Everyone has something that they are passionate about. Everyone has a cause that owns a special corner of their heart. Whether its saving the rain forests, freeing Tibet, going "green", equal rights for women, pro abortion, anti abortion, pro capital punishment, anti capital punishment, etc , ........Everyone has at least one thing that they are willing to stand up for, that they will jump into the fray with both (metaphorical) fists swinging, debating their passion till the wee hours of the morning.
Passion burns brightest in the middle of a heated debate. And it can be beautiful in its eloquence, or scarred and ugly in its words of condemnation and accusation. Is the message getting lost because the flame is blinding? Is the message getting lost because the fire it possesses is burning everyone it comes in contact with?
Should I play the part of the Black Knight and tell her that she is wrong, that her decisions were wrong, that her doctors were wrong, that the formula she is using is poisoning her baby and killing our environment?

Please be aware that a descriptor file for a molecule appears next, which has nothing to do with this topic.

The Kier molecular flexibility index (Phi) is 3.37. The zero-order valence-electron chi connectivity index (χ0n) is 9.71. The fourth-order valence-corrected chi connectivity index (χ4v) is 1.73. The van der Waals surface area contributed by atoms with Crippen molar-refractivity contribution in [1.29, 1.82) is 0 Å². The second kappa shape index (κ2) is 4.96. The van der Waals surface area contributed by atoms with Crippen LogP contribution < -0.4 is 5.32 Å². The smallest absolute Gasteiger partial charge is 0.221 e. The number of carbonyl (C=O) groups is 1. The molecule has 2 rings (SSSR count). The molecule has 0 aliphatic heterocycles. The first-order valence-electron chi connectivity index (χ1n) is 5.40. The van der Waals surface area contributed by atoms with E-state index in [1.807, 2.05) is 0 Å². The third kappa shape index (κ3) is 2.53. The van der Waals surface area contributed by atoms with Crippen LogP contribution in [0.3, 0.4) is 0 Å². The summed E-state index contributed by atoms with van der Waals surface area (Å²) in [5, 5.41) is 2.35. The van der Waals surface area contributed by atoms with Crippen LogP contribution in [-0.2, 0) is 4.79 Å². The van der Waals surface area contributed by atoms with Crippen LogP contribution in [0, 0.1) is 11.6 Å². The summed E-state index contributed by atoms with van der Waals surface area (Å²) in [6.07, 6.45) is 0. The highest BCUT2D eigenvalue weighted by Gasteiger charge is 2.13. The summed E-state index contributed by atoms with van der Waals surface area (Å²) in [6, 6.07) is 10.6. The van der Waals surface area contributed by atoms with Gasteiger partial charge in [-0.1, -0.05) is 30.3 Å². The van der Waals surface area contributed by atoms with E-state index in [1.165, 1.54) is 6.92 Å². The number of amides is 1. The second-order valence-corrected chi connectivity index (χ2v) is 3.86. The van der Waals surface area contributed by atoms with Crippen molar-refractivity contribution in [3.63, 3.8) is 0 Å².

Or shall I play the part of the Enlightened One. Listening attentively, offering sympathy for the hard road and rocky journey that she has travelled?

It has been my experience that accosting a new mother with facts and figures and recriminations, and railing against the society that has caused the ultimate downfall of civilization through the production of infant formulas, will do nothing more than add to the woman’s justifications and worse, turn her away. It creates the stereotype of the hardcore Lactivist, who preaches damnation to all that succumb to the idolatry of the golden baby bottle.

But by offering my quiet support and sympathy, I create a bond of trust with a new mother. As that bond grows I may yet have the opportunity to explain to her about the misinformation she was fed. and maybe even have the opportunity to explain to her about re-lactation, milk banks, or even prepare her for the birth of her next child .Thus a new mother suffering misery, self-doubt and guilt, becomes assured that failure is not hers to shoulder alone, that there is support and help available to her, whatever the outcome is. Advocacy doesn't have to be spoken words or printed pages. Advocacy can also just mean setting an example. Sitting quietly and nursing your happy healthy baby can be the biggest show of support. Bonds of friendship and trust can grow through quiet acceptance.....which later leads to open conversation. Who knows where those conversations will lead?

Is our activism crossing over into detractivism and actually stifling those who are willing and ready to listen and be enlightened to make better choices the next time around?  I sure hope not... or else.. what good is this blog.....................?


1 comment: